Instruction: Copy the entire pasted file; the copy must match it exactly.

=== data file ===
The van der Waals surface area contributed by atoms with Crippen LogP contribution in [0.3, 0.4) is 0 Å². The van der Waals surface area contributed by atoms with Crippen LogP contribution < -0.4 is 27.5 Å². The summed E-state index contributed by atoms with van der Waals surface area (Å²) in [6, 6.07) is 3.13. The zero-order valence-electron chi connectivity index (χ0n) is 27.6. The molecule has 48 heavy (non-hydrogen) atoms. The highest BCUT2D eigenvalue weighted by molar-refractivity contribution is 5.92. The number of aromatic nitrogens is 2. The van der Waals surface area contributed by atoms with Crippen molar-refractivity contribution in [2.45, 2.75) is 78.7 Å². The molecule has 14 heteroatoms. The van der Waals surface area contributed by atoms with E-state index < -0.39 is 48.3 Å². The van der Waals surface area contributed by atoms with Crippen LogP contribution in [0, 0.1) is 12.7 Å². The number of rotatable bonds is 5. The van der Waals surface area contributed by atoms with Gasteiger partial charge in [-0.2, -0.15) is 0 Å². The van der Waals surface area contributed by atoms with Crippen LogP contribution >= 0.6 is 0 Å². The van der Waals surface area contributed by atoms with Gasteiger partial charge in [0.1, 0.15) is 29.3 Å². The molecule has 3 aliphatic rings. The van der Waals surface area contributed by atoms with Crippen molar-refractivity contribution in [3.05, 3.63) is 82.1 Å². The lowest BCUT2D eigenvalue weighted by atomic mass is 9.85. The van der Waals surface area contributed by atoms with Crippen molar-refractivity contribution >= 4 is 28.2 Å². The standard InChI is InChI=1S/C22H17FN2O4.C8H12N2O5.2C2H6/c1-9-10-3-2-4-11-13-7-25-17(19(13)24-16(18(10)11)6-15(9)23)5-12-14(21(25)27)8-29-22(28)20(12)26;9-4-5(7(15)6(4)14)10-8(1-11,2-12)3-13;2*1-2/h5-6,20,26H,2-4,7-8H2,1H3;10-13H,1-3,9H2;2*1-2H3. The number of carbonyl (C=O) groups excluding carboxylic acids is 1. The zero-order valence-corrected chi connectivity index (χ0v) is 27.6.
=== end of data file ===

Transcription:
The van der Waals surface area contributed by atoms with Crippen LogP contribution in [0.3, 0.4) is 0 Å². The van der Waals surface area contributed by atoms with Crippen LogP contribution < -0.4 is 27.5 Å². The summed E-state index contributed by atoms with van der Waals surface area (Å²) in [6, 6.07) is 3.13. The zero-order valence-electron chi connectivity index (χ0n) is 27.6. The molecule has 48 heavy (non-hydrogen) atoms. The highest BCUT2D eigenvalue weighted by molar-refractivity contribution is 5.92. The number of aromatic nitrogens is 2. The van der Waals surface area contributed by atoms with Crippen molar-refractivity contribution in [2.45, 2.75) is 78.7 Å². The molecule has 14 heteroatoms. The van der Waals surface area contributed by atoms with E-state index < -0.39 is 48.3 Å². The van der Waals surface area contributed by atoms with Crippen LogP contribution in [0, 0.1) is 12.7 Å². The number of rotatable bonds is 5. The van der Waals surface area contributed by atoms with Gasteiger partial charge in [-0.2, -0.15) is 0 Å². The van der Waals surface area contributed by atoms with Crippen LogP contribution >= 0.6 is 0 Å². The van der Waals surface area contributed by atoms with Gasteiger partial charge in [0.1, 0.15) is 29.3 Å². The molecule has 3 aliphatic rings. The van der Waals surface area contributed by atoms with Crippen molar-refractivity contribution in [3.05, 3.63) is 82.1 Å². The lowest BCUT2D eigenvalue weighted by atomic mass is 9.85. The van der Waals surface area contributed by atoms with Crippen molar-refractivity contribution >= 4 is 28.2 Å². The standard InChI is InChI=1S/C22H17FN2O4.C8H12N2O5.2C2H6/c1-9-10-3-2-4-11-13-7-25-17(19(13)24-16(18(10)11)6-15(9)23)5-12-14(21(25)27)8-29-22(28)20(12)26;9-4-5(7(15)6(4)14)10-8(1-11,2-12)3-13;2*1-2/h5-6,20,26H,2-4,7-8H2,1H3;10-13H,1-3,9H2;2*1-2H3. The number of carbonyl (C=O) groups excluding carboxylic acids is 1. The zero-order valence-corrected chi connectivity index (χ0v) is 27.6.